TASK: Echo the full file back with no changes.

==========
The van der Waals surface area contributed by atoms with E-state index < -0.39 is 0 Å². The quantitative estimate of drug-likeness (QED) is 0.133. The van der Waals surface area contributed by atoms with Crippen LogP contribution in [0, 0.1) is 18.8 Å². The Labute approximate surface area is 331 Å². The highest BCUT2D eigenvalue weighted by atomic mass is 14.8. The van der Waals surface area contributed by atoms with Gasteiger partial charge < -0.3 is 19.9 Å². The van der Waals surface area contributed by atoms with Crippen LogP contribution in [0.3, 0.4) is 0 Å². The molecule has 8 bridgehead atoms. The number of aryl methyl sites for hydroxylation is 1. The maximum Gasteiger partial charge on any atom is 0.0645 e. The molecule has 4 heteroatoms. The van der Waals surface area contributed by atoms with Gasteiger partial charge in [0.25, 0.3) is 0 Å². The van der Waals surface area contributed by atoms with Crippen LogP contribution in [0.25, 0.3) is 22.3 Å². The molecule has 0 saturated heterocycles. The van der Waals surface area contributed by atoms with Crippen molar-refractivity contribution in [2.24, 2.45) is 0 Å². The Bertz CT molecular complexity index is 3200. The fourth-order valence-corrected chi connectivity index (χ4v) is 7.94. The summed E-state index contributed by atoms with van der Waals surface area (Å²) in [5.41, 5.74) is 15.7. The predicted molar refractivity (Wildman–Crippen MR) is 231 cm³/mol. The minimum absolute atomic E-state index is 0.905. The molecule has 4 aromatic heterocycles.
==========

The van der Waals surface area contributed by atoms with E-state index < -0.39 is 0 Å². The quantitative estimate of drug-likeness (QED) is 0.133. The van der Waals surface area contributed by atoms with Crippen LogP contribution in [0, 0.1) is 18.8 Å². The Labute approximate surface area is 331 Å². The highest BCUT2D eigenvalue weighted by atomic mass is 14.8. The van der Waals surface area contributed by atoms with Gasteiger partial charge < -0.3 is 19.9 Å². The van der Waals surface area contributed by atoms with Crippen LogP contribution in [0.3, 0.4) is 0 Å². The molecule has 8 bridgehead atoms. The number of aryl methyl sites for hydroxylation is 1. The maximum Gasteiger partial charge on any atom is 0.0645 e. The molecule has 4 heteroatoms. The van der Waals surface area contributed by atoms with Gasteiger partial charge in [0.25, 0.3) is 0 Å². The van der Waals surface area contributed by atoms with Crippen LogP contribution in [0.25, 0.3) is 22.3 Å². The molecule has 0 saturated heterocycles. The van der Waals surface area contributed by atoms with Crippen molar-refractivity contribution in [2.24, 2.45) is 0 Å². The Bertz CT molecular complexity index is 3200. The fourth-order valence-corrected chi connectivity index (χ4v) is 7.94. The summed E-state index contributed by atoms with van der Waals surface area (Å²) in [5.41, 5.74) is 15.7. The predicted molar refractivity (Wildman–Crippen MR) is 231 cm³/mol. The minimum absolute atomic E-state index is 0.905. The molecule has 4 aromatic heterocycles.